Two weeks ago, the Rev. Colin Smith, senior pastor at the Orchard Evangelical Free Church in Arlington Heights, said from the pulpit that in 60 years, they "had not yet seen anyone from this church lose their life on account of following Jesus Christ."
During an emotional ceremony Sunday, Smith led worshippers in mourning the loss of two of their fellow congregation members, a Palatine father and son killed last week in Afghanistan.
Gary and John Gabel, both active members of the church, were shot to death Thursday during an attack by an Afghan security guard at International Hospital in Kabul, where they had gone to meet pediatrician Dr. Jerry Umanos of Chicago. Umanos also was killed in the attack and John Gabel's wife, Teresa, was wounded.
"Our lives are bonded with this family, and we feel, though we are not family ourselves, nonetheless, a very very great sense of loss," Smith said Sunday.
Smith said that while some might suggest the Gabels should not have traveled to Afghanistan given the danger there, their actions mirrored their values.
"John Gabel was a computer genius. He had a brilliant mind. He could certainly have gained a very great deal in this world, if that had been his aim," he said. "But John and Teresa had a different set of values. They were willing to put themselves at heightened risk by going to Afghanistan."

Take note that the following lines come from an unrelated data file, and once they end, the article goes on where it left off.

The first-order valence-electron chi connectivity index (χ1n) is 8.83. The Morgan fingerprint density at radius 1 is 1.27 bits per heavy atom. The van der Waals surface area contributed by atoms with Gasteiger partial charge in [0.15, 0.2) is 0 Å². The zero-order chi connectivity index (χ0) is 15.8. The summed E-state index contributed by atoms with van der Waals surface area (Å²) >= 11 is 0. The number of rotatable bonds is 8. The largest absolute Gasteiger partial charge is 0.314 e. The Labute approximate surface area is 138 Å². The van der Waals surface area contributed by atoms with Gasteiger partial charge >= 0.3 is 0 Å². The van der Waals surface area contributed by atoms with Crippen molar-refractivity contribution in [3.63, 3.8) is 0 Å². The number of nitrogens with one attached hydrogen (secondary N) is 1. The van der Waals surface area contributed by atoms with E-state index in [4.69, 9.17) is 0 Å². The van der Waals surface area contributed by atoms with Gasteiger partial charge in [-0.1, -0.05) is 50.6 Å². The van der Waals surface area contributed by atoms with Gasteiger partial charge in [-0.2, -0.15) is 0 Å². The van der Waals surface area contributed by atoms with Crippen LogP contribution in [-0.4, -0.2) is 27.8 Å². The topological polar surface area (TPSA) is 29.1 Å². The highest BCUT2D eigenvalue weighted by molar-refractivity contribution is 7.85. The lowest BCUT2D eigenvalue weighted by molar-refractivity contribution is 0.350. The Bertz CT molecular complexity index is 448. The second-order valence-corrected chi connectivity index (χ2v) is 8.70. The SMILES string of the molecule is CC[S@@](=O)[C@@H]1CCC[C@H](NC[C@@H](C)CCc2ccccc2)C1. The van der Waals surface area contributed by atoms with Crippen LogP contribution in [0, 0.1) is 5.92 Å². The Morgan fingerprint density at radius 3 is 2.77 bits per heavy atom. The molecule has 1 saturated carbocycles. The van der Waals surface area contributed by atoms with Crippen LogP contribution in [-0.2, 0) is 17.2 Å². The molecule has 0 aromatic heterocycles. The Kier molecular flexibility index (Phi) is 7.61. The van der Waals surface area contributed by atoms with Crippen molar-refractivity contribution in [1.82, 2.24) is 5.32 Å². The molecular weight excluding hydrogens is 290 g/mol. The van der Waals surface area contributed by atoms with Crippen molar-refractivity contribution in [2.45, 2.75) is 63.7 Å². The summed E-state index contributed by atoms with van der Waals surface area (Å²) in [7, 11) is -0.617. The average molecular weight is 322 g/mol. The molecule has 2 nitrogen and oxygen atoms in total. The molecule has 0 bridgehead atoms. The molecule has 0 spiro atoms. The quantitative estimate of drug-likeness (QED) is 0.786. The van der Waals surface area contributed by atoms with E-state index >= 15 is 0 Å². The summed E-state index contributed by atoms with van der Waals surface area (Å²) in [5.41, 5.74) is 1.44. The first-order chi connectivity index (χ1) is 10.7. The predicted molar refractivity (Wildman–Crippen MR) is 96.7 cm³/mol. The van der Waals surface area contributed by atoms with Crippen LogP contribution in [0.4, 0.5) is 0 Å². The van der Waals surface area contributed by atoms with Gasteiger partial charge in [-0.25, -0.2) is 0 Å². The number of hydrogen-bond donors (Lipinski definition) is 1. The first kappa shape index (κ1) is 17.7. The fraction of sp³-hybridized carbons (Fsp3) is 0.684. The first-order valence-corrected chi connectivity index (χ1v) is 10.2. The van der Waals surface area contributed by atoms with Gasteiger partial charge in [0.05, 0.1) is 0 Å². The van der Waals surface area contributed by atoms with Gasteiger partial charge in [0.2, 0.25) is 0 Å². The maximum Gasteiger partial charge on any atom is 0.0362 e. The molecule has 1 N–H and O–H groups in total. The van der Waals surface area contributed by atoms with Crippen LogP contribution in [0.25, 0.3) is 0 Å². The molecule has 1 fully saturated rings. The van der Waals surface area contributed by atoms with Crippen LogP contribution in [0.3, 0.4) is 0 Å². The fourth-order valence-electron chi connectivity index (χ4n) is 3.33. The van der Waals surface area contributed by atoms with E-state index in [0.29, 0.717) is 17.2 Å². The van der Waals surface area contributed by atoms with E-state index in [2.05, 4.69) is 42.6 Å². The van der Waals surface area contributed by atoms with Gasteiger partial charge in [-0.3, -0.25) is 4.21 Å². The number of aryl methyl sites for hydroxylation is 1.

John Gabel had been a visiting lecturer at Kabul University in the computer science department since 2012, the school's vice chancellor, Mohammad Hadi Hedayati, via email.
Gabel, who taught a database administration course, also ran a small health clinic for Morning Star Development, a Colorado-based charity that operates medical clinics and community centers and provides economic development assistance in Afghanistan.
His mother and father recently traveled to the country to visit him, Teresa and the couple's young daughter, Laila.
Smith held the Gabels up as examples to the rest of the congregation.
"Almost every day in our city, there are acts of violence, so often shootings. And the question that we become accustomed to asking is, 'Why?'"
But he said that is not the biggest question for us today.
"The great question for us today is not, 'Why?' but, 'Is it worth it?'